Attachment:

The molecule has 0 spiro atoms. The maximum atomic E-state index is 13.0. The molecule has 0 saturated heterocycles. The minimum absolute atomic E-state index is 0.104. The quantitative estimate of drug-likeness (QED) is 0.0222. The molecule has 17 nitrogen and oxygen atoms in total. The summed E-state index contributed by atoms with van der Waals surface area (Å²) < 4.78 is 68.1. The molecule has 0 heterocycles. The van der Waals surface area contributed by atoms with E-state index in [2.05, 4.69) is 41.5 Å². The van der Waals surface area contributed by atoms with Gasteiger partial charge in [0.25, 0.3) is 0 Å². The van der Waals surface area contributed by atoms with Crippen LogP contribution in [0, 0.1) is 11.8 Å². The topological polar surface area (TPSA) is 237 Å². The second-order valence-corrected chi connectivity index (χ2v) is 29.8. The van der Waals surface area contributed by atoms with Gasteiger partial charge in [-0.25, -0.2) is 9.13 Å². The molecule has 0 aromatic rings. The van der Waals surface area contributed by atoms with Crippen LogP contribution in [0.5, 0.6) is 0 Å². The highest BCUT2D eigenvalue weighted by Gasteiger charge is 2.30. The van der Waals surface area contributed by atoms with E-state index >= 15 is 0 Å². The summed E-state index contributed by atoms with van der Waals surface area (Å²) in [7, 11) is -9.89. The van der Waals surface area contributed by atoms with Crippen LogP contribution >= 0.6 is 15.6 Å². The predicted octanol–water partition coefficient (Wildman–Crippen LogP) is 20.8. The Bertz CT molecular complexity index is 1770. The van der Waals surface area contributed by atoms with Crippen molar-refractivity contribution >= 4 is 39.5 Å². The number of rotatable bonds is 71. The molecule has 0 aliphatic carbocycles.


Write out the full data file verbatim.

The molecule has 0 spiro atoms. The maximum atomic E-state index is 13.0. The molecule has 0 saturated heterocycles. The minimum absolute atomic E-state index is 0.104. The quantitative estimate of drug-likeness (QED) is 0.0222. The molecule has 17 nitrogen and oxygen atoms in total. The summed E-state index contributed by atoms with van der Waals surface area (Å²) < 4.78 is 68.1. The molecule has 0 heterocycles. The van der Waals surface area contributed by atoms with E-state index in [2.05, 4.69) is 41.5 Å². The van der Waals surface area contributed by atoms with Gasteiger partial charge in [0.25, 0.3) is 0 Å². The van der Waals surface area contributed by atoms with Crippen LogP contribution in [0, 0.1) is 11.8 Å². The topological polar surface area (TPSA) is 237 Å². The second-order valence-corrected chi connectivity index (χ2v) is 29.8. The van der Waals surface area contributed by atoms with Gasteiger partial charge in [-0.25, -0.2) is 9.13 Å². The molecule has 0 aromatic rings. The van der Waals surface area contributed by atoms with Crippen LogP contribution in [0.5, 0.6) is 0 Å². The highest BCUT2D eigenvalue weighted by Gasteiger charge is 2.30. The van der Waals surface area contributed by atoms with E-state index >= 15 is 0 Å². The summed E-state index contributed by atoms with van der Waals surface area (Å²) in [7, 11) is -9.89. The van der Waals surface area contributed by atoms with Crippen LogP contribution >= 0.6 is 15.6 Å². The predicted octanol–water partition coefficient (Wildman–Crippen LogP) is 20.8. The Bertz CT molecular complexity index is 1770. The van der Waals surface area contributed by atoms with Crippen molar-refractivity contribution >= 4 is 39.5 Å². The number of rotatable bonds is 71. The molecule has 0 aliphatic carbocycles.